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Bora Floats – Surprises + Successes

by Kirsten Heming, Colleen Clifford, Junzhe Liu, Sophia Austrins, Jacob Peel

What a day! The weather was warm and sunny, the river was cool and calm, the waterfront was buzzing with activity, and there was a shaved ice stand. Honestly, what more could you ask for?

By all measures, our Fruitloop was a success, even though it didn’t turn out quite how we expected. We had to adjust the form to accommodate the behavior of our materials during assembly, but what could have been a setback turned into a moment for creative problem-solving. It was also a great reminder that there’s no substitute for real-time, tactile exploration when you’re working with an unfamiliar material, or creating something you’ve never attempted to build before.

Instead of a hemi-donut, we ended up with something closer to a floating caldera, with an intimate concave center where we could hang out, and an outer rim for more social interactions with our fellow floaters. People were curious, especially parents and their children, and we encouraged them to engage with our vessel – this accessibility to non-architects was one of our measures of success. Next year, we’ll aim to bump up the “audience participation” aspect of our float.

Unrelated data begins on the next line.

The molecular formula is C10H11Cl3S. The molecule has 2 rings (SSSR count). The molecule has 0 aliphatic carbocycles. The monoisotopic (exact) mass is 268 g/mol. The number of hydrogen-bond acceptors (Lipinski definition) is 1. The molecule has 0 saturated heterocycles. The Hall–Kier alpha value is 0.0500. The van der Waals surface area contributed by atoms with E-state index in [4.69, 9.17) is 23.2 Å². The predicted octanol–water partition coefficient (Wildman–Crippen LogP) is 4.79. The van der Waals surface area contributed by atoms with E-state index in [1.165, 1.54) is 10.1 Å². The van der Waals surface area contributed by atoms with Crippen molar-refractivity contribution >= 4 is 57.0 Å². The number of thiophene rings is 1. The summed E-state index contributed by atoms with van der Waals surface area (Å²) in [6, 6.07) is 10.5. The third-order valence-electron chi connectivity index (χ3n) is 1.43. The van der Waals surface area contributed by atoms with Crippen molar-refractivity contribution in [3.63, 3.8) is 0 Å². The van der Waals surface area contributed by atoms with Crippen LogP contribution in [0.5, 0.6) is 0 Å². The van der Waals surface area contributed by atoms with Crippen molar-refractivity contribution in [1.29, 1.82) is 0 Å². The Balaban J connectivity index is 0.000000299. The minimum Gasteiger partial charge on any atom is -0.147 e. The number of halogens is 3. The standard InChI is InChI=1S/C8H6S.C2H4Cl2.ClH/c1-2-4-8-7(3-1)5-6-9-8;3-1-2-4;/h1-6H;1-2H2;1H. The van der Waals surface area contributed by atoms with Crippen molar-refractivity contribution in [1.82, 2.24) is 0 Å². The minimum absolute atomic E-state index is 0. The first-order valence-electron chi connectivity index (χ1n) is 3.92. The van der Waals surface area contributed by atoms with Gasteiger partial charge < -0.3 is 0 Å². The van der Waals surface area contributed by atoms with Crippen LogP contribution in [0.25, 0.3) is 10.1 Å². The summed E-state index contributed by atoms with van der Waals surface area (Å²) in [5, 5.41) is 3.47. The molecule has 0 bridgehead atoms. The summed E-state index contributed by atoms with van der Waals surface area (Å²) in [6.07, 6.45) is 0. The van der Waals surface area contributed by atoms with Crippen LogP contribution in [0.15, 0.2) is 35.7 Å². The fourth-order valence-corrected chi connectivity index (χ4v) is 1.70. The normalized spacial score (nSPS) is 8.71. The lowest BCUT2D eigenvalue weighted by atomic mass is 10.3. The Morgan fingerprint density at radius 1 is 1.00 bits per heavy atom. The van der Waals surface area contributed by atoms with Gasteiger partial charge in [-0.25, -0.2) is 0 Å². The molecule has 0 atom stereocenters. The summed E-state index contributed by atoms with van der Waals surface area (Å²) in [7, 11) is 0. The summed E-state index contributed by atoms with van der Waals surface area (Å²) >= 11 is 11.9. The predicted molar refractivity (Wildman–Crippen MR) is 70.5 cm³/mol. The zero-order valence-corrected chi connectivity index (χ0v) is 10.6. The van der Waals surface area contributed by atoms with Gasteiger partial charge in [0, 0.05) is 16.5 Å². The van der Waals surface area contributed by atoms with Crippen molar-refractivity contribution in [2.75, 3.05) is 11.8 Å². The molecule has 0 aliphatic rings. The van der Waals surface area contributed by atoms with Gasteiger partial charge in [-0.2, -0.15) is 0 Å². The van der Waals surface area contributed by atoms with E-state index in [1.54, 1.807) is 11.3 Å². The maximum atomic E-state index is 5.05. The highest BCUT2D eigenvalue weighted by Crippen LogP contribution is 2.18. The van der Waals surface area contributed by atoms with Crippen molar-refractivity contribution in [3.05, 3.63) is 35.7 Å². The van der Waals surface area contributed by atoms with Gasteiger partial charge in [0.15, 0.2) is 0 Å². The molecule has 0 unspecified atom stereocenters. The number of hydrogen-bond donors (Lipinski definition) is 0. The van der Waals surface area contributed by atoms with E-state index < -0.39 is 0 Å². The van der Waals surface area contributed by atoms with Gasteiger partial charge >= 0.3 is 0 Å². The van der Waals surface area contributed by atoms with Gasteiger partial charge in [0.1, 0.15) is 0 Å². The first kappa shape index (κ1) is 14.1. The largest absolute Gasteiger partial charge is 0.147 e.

Our collaborative process was more than a means to an end. Working on this float built comradery, and offered more possibilities for discovery, specifically because none of us had done anything quite like this before. Design and fabrication was a horizontal, democratic effort, where everyone’s input was considered without an obvious project leader determining the final direction. There was room for mistakes, trial and error, and disagreement with no hard feelings. And at the end of the day, we were also there to have a good time, doing what we love (designing stuff), in support of a great cause.

We’re already thinking about next year, as well as all the other cool opportunities for design exploration that Portland offers. And we’ve all come away with an appreciation of this process that can be applied to all our work. Stepping outside our zones of expertise and familiarity is always a risk, but it’s also the best catalyst for growth and discovery.

Special shout-outs to the core Fruitloop crew:

Jacob Peel, Marziah Rajabzadeh, Kyle Altman, Sophia Austrins, Colleen Clifford, Junzhe “Leo” Liu, Nick McFadden, Kirsten Heming, Elyssa Kelly, Leina Naversen, Tom Bauer, Karim Hassanein, and Bora Intern Eric Sosa Lesso (good luck at Stanford, Eric!)